The Cape Hatteras light station was as far south as we went. We didn't climb to the top of the lighthouse. There's a visitor's center and a small but interesting museum. The museum attendant told us that there are more than 3,000 wrecks and parts of wrecks identified off the coast of the Cape. Scary for sailors. When we finally do sail outside around Hatteras, we'll make sure we're very far out at sea.

Outer Banks, NC
click here to see more photos from the Outer Banks

 

 

 

 

 

Also on the 7th, a huge and beautiful tall ship from Argentina docked at Waterside: Fragate A.R.A Libertad from the Argentine naval academy. It was open to the public each afternoon so we went aboard. She's a square rigger with three masts; 5 sails on each. It would be great to see her under full sail. I'm trying to convince Neal that the least we can do is sail down to Argentina to pay them a reciprocal visit.

A.R.A. Frigate Libertad
click here to see more photos of this beautiful ship

 

 

 

 

 

ICW

October, 2007
by Mary

Finally on October 11 we left Norfolk. In order to avoid Cape Hatteras, we traveled the ICW for the 200 mile stretch to Morehead City, NC. We don't travel the ICW at night so getting from point A to point B takes much longer. This was a 4 day trip. Getting through Norfolk means going through a series of bridges and finally a lock at Great Bridge. We were one of many boats headed south that day so we all bunched up at the bridges. Some bridges open only on regular schedules and the ones that open on demand will often want to get us all collected so that as many as possible can get through a single opening event. So we all accumulate and go around in circles while waiting. It's quite a water dance. At the lock, almost everyone was waiting patiently for the line of boats to get arranged on the lock walls. But, of course, there seems to always be one who thinks he should cut into the line. At least there was only one and he eventually went back to his appropriate place in line. We stopped again at Coinjock Marina for fuel and to spend the night.

Coinjock, NC

 

 

The evening of the 13th saw us anchored at Deep Point again. Our next anchorage was new to us and about a half-hour ride off the ICW. We went to Long Creek in Bonner Bay which is off the Bay River which feeds into the Neuse River for our final anchorage of this trip. We were completely alone here - very peaceful.

Bonner Bay Anchorage

 

 

 

 

We'd thought of stopping at Beaufort, NC (pronounced bo-fort) this time, but took the simpler option of stopping again at Portside Marina in Morehead City because it has much easier access. Our ICW passage was uneventful but we were very glad to have it behind us. On the 15th we were again able to have a leisurely start to our next leg. We went out for breakfast and took our time getting ready to cast off to head for Southport, NC. This leg is only 122 miles so we sailed even when winds were very light - often our speed was less than 5 knots (that's less than 6 mph). It was just after Noon when we docked at Southport. Here we arranged to finally get the mail we'd missed in Norfolk.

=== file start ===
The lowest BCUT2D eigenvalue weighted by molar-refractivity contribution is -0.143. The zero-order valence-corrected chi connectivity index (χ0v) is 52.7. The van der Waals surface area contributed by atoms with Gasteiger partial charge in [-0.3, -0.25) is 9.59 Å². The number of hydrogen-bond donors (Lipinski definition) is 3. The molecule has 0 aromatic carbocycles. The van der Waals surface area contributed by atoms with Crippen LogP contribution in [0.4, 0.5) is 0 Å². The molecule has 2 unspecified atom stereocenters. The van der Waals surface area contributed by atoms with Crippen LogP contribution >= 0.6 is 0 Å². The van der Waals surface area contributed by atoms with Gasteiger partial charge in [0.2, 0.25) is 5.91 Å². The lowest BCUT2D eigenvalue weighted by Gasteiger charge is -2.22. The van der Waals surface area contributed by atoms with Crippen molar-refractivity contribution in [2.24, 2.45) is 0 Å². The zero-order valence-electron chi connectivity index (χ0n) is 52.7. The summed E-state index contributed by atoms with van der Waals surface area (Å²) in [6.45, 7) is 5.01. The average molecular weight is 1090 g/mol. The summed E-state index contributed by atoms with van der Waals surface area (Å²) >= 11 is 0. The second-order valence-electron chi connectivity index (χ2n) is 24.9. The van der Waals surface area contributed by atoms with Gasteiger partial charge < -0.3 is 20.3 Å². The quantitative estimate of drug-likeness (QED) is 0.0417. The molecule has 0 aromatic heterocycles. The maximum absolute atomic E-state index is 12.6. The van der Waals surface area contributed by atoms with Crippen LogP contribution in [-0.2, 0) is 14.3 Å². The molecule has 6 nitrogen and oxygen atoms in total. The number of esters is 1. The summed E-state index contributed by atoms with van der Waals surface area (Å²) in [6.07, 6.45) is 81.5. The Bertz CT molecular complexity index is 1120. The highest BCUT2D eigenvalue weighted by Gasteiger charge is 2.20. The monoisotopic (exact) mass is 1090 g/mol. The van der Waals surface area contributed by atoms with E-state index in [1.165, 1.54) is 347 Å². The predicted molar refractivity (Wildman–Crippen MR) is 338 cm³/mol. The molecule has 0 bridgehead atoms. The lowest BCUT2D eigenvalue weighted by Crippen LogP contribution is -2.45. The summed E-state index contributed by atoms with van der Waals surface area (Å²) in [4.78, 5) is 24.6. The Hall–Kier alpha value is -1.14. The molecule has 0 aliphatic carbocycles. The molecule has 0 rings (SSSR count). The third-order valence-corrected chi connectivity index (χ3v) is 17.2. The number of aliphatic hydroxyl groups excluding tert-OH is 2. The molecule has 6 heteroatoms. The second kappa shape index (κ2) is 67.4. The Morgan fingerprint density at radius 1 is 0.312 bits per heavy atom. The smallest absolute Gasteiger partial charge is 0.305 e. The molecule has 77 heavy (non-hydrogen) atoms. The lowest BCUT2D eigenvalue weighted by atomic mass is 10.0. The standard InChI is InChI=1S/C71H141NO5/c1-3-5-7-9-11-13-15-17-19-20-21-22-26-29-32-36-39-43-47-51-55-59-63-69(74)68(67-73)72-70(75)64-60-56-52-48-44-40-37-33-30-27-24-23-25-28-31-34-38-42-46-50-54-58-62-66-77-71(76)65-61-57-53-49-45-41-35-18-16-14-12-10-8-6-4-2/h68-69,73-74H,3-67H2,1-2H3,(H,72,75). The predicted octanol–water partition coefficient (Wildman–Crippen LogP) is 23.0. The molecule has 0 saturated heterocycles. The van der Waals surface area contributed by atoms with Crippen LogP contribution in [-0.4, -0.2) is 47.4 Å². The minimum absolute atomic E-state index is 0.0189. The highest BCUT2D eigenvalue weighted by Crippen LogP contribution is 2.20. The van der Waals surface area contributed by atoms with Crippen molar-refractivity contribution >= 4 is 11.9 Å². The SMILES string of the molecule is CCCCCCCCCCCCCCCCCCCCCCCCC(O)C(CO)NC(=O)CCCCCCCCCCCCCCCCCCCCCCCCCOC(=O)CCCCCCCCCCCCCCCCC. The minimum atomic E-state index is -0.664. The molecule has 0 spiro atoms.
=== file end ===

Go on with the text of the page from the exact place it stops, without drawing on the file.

SOUTHPORT

October, 2007
by Mary

Southport Marina has been completely rebuilt and is now a great facility. And it is easy walking distance from downtown. It's a lovely town. Old homes whose history is documented have plaques that show the original use/owner and the year built. Dates run from the late 1700's to the early 1900's. The historic homes range from small fishermen's cottages to the large houses of the most prosperous local citizens. They all have charming front porches with inviting rocking chairs. The visitor's center is one of the best I've seen: well staffed and full of good information. The local maritime museum is interesting and there's a surprisingly interesting old jail that's a museum. We've learned that the small local maritime museums are great places to learn the specifics of the area's relationship with the sea. Some were habitats for specific species that were in demand up and down the coast and supported large fishing fleets. Others developed themselves as shipping centers. And yet others were havens for pirates. These museums are small and generally not very elegant but they sure are interesting.